A jury in New York has ruled that British singer-songwriter Ed Sheeran is not liable for copyright infringement in a case that has been closely watched by the global entertainment industry.
The case centered on whether Sheeran ripped off Marvin Gaye’s Let’s Get It On and will be seen as a major victory for recording artists.
Sheeran had made an earlier claim that he would quit the industry if he lost the case. “If that happens, I’m done, I’m stopping,” he said. “I find it really insulting to devote my whole life to being a performer and a songwriter and have someone diminish it.”
After the verdict had been delivered Sheeran hugged his lawyer. His wife, Cherry Seaborn, and co-writer, Amy Wadge, were reportedly in tears.
Outside court, Sheeran told reporters: “I am obviously very happy with the outcome of the case and it looks like I am not having to retire from my day job after all. But at the same time I’m unbelievably frustrated that baseless claims like this are allowed to go to court at all.”
He said it was “devastating” to be accused of stealing someone else’s song and called himself “just a guy with a guitar who loves writing music for people to enjoy” and will never allow himself to be “a piggybank for anyone to shake”.
Sheeran’s lawyer, Ilene Farkas, had told the jurors in Manhattan federal court that similarities in the chord progressions and rhythms of Gaye’s classic and Sheeran’s hit Thinking Out Loud were “the letters of the alphabet of music”.
“These are basic musical building blocks that songwriters now and forever must be free to use, or all of us who love music will be poorer for it,” she said.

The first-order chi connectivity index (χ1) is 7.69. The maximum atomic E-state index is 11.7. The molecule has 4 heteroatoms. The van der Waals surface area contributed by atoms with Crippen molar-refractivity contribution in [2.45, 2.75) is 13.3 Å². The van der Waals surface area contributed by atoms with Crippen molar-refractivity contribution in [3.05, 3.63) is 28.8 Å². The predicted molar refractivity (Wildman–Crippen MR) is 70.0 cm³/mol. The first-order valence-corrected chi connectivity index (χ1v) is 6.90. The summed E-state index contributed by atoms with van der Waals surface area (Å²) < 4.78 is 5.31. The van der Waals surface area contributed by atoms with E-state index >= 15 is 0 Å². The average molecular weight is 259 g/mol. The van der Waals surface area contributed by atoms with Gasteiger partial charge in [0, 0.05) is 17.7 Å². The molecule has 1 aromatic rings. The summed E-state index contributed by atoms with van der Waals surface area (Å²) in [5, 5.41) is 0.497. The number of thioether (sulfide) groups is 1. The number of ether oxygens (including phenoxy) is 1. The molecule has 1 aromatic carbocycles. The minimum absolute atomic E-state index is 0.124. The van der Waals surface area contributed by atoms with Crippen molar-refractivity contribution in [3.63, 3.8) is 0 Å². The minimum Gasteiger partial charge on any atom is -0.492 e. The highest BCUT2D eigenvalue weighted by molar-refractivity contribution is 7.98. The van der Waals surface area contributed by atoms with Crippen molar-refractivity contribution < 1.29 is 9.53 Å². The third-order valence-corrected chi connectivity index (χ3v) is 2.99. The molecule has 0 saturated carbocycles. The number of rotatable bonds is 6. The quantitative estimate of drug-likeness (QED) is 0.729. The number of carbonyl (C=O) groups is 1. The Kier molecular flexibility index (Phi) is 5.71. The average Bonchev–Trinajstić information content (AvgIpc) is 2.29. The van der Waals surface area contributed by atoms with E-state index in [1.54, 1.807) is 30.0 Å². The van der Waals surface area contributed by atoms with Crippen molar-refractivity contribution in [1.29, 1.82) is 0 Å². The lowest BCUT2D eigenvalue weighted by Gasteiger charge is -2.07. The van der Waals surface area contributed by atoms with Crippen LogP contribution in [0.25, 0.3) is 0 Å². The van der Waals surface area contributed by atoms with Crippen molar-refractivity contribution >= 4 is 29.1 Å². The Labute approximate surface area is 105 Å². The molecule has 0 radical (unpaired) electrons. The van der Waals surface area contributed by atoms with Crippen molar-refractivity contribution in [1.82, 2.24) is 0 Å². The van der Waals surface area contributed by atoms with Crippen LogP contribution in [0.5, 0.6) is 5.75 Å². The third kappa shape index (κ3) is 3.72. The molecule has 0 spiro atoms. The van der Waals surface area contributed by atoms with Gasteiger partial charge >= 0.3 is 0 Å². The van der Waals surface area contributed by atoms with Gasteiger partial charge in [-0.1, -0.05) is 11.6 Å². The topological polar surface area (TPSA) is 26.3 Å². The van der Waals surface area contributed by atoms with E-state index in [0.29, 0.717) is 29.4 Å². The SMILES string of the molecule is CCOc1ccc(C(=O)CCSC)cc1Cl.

But Keisha Rice, who represents the heirs of Gaye’s co-writer Ed Townsend who are suing Sheeran and his record label, said her clients had not claimed to own basic musical elements but rather “the way in which these common elements were uniquely combined”.
“Mr Sheeran is counting on you to be very, very overwhelmed by his commercial success,” she said as she had urged the jurors to use their “common sense” to decide whether the songs are similar.
The judge had sent the jury into deliberations, saying: “Independent creation is a complete defense, no matter how similar that song is.” The jury reached its decision after three hours.
Townsend’s heirs in 2017 sued Sheeran, his label Warner Music Group and his music publisher Sony Music Publishing, claiming infringement of their copyright interest in the Gaye song. Kathryn Townsend Griffin, Townsend’s daughter, said she had to protect her “father’s legacy”.
Sheeran and Wadge, both testified during the trial that they did not copy Let’s Get It On. Sheeran said he had only passing familiarity with the song and that Thinking Out Loud was inspired by Irish musician Van Morrison.
A video was shown of Sheeran merging the two songs on stage. “If I had done what you’re accusing me of doing I’d be quite an idiot to stand on stage in front of 25,000 people,” he argued.
The singer is also facing claims over Thinking Out Loud in the same court from a company owned by investment banker David Pullman that holds copyright interests in the Gaye song.
Sheeran won a trial in London last year in a separate copyright case over his hit Shape of You.
Gaye’s heirs in 2015 won a $5.3m judgment from a lawsuit claiming the Robin Thicke and Pharrell Williams song Blurred Lines copied Gaye’s Got to Give It Up.
The singer is the subject of a new Disney+ documentary docuseries Ed Sheeran: The Sum of It All which premiered earlier this week. In a promotional interview on CBS he revealed that he missed his grandmother’s funeral as a result of the trial.
“These trials take a significant toll on everyone involved,” he added outside court today.
This Friday sees the release of Sheeran’s fifth studio album, Subtract. To date, he has sold more than 150m records, making him one of the biggest-selling artists of all time.
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